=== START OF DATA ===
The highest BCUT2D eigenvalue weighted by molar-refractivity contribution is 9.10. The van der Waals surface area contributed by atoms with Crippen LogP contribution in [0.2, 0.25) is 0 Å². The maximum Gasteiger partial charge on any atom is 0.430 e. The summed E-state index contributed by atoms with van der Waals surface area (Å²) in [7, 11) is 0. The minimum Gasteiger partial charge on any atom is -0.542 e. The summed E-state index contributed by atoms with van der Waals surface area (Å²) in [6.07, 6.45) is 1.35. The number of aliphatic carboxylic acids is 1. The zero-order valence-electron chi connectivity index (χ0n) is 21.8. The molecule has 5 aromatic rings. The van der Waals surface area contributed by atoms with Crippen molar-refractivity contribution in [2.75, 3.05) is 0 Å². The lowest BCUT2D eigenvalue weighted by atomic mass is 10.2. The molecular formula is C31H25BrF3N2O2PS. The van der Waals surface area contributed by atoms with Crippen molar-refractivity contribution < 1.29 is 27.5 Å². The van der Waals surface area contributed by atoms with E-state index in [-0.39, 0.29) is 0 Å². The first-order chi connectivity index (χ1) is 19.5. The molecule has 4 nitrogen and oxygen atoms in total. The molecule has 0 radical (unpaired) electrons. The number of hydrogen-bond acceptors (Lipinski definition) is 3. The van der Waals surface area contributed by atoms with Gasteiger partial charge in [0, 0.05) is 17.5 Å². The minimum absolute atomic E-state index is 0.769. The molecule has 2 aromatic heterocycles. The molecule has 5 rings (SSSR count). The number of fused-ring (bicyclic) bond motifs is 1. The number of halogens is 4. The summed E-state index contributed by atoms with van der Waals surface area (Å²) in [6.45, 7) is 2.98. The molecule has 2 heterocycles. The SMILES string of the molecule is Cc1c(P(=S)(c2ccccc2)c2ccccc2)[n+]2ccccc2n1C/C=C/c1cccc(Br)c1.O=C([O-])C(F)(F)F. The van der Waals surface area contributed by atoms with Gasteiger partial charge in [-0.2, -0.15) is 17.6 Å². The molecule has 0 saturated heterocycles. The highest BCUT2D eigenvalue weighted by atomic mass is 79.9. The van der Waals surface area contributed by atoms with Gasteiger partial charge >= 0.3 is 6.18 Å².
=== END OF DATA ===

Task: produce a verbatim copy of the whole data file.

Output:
The highest BCUT2D eigenvalue weighted by molar-refractivity contribution is 9.10. The van der Waals surface area contributed by atoms with Crippen LogP contribution in [0.2, 0.25) is 0 Å². The maximum Gasteiger partial charge on any atom is 0.430 e. The summed E-state index contributed by atoms with van der Waals surface area (Å²) in [7, 11) is 0. The minimum Gasteiger partial charge on any atom is -0.542 e. The summed E-state index contributed by atoms with van der Waals surface area (Å²) in [6.07, 6.45) is 1.35. The number of aliphatic carboxylic acids is 1. The zero-order valence-electron chi connectivity index (χ0n) is 21.8. The molecule has 5 aromatic rings. The van der Waals surface area contributed by atoms with Crippen molar-refractivity contribution in [2.75, 3.05) is 0 Å². The lowest BCUT2D eigenvalue weighted by atomic mass is 10.2. The molecular formula is C31H25BrF3N2O2PS. The van der Waals surface area contributed by atoms with Crippen molar-refractivity contribution < 1.29 is 27.5 Å². The van der Waals surface area contributed by atoms with E-state index in [-0.39, 0.29) is 0 Å². The first-order chi connectivity index (χ1) is 19.5. The molecule has 4 nitrogen and oxygen atoms in total. The molecule has 0 radical (unpaired) electrons. The number of hydrogen-bond acceptors (Lipinski definition) is 3. The van der Waals surface area contributed by atoms with Gasteiger partial charge in [0, 0.05) is 17.5 Å². The minimum absolute atomic E-state index is 0.769. The molecule has 2 aromatic heterocycles. The molecule has 5 rings (SSSR count). The number of fused-ring (bicyclic) bond motifs is 1. The number of halogens is 4. The summed E-state index contributed by atoms with van der Waals surface area (Å²) in [6.45, 7) is 2.98. The molecule has 2 heterocycles. The SMILES string of the molecule is Cc1c(P(=S)(c2ccccc2)c2ccccc2)[n+]2ccccc2n1C/C=C/c1cccc(Br)c1.O=C([O-])C(F)(F)F. The van der Waals surface area contributed by atoms with Gasteiger partial charge in [-0.2, -0.15) is 17.6 Å². The molecule has 0 saturated heterocycles. The highest BCUT2D eigenvalue weighted by atomic mass is 79.9. The van der Waals surface area contributed by atoms with Gasteiger partial charge >= 0.3 is 6.18 Å².